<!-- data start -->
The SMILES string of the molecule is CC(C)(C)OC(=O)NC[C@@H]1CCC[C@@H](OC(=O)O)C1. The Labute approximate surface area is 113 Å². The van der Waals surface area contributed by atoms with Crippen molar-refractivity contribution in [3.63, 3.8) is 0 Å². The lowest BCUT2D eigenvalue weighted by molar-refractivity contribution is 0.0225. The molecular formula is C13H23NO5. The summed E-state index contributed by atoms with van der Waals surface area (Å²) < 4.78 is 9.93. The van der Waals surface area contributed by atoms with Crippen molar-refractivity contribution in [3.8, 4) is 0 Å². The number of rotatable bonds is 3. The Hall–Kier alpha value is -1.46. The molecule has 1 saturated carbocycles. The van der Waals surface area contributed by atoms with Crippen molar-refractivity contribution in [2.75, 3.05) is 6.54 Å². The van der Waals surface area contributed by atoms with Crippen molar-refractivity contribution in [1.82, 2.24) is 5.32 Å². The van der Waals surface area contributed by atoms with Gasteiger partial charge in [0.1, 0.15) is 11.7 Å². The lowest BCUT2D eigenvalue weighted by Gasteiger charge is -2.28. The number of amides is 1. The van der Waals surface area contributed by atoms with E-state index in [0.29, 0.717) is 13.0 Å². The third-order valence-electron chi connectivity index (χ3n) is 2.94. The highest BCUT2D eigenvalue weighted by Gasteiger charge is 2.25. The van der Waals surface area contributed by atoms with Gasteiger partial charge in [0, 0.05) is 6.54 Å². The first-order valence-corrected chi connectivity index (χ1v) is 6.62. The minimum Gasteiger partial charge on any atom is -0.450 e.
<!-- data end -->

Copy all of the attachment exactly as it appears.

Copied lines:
The SMILES string of the molecule is CC(C)(C)OC(=O)NC[C@@H]1CCC[C@@H](OC(=O)O)C1. The Labute approximate surface area is 113 Å². The van der Waals surface area contributed by atoms with Crippen molar-refractivity contribution in [3.63, 3.8) is 0 Å². The lowest BCUT2D eigenvalue weighted by molar-refractivity contribution is 0.0225. The molecular formula is C13H23NO5. The summed E-state index contributed by atoms with van der Waals surface area (Å²) < 4.78 is 9.93. The van der Waals surface area contributed by atoms with Crippen molar-refractivity contribution in [3.8, 4) is 0 Å². The number of rotatable bonds is 3. The Hall–Kier alpha value is -1.46. The molecule has 1 saturated carbocycles. The van der Waals surface area contributed by atoms with Crippen molar-refractivity contribution in [2.75, 3.05) is 6.54 Å². The van der Waals surface area contributed by atoms with Crippen molar-refractivity contribution in [1.82, 2.24) is 5.32 Å². The van der Waals surface area contributed by atoms with Gasteiger partial charge in [0.1, 0.15) is 11.7 Å². The lowest BCUT2D eigenvalue weighted by Gasteiger charge is -2.28. The number of amides is 1. The van der Waals surface area contributed by atoms with E-state index in [0.29, 0.717) is 13.0 Å². The third-order valence-electron chi connectivity index (χ3n) is 2.94. The highest BCUT2D eigenvalue weighted by Gasteiger charge is 2.25. The van der Waals surface area contributed by atoms with Gasteiger partial charge in [0, 0.05) is 6.54 Å². The first-order valence-corrected chi connectivity index (χ1v) is 6.62. The minimum Gasteiger partial charge on any atom is -0.450 e.